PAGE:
There is actual discussion taking place now of the free speech rights of the frat boys and how the university is denying them. And the usual civil rights coalition is not up in arms over this. (interruption) Well, you say “yet,” but there’s something different about this. You were gonna tell me why there’s no snark being reported, or in the reports of what I said? Why is there no snark, ’cause there usually is. (interruption) Hmm. Right. (interruption) Thinking what? (interruption) Oh. Oh, oh. I see. Well, that may be true. Snerdley’s point is that what I said is undeniably true and that everybody’s been thinking it.

Here you have these frat boys singing songs, and look, I set this up, by the way, I thought very, very wisely. How have they been educated? What have they been listening to as young kids growing up? What in the world have they heard? We’ve had the liberal education agenda. These frat boys, when they were in high school, junior high, middle school or whatever, they were taught that everything they said was wrong. They were supposed to have never gone there because they have been properly educated to understand what racism is and what mean-spiritedness is, and they were, in one sense, a giant failure of liberal education.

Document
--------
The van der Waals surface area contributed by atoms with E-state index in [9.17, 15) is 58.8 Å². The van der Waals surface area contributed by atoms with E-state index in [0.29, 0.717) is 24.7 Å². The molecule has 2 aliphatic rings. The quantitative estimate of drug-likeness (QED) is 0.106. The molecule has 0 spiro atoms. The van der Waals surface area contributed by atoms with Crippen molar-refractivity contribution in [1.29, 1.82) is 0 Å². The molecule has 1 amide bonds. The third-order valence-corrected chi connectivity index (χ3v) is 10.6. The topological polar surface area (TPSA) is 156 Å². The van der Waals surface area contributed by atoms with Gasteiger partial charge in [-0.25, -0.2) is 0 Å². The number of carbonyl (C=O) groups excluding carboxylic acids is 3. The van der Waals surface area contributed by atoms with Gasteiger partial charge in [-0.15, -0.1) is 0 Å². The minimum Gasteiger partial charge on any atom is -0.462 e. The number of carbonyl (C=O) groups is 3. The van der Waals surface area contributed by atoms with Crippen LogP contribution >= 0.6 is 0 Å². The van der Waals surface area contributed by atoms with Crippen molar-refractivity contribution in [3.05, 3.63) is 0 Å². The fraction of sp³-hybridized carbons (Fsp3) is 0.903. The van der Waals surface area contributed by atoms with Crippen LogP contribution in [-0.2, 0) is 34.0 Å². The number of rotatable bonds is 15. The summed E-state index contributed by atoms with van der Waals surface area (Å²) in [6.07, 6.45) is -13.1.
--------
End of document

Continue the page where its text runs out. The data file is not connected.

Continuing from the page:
On the other hand, they’re out singing these songs and they’re making these videos and they’re watching other people do this getting rich doing it and becoming celebrities and living on the red carpet, which is where everybody seems to want to be these days, on the red carpet at an opening. Snerdley, are you telling me that the reason there’s no snark is everybody’s thinking what I articulated about the various words? (interruption) Well, the N-word particularly, but also, you know, hos and bitches and all those lyrics are common. They’re rampant and common.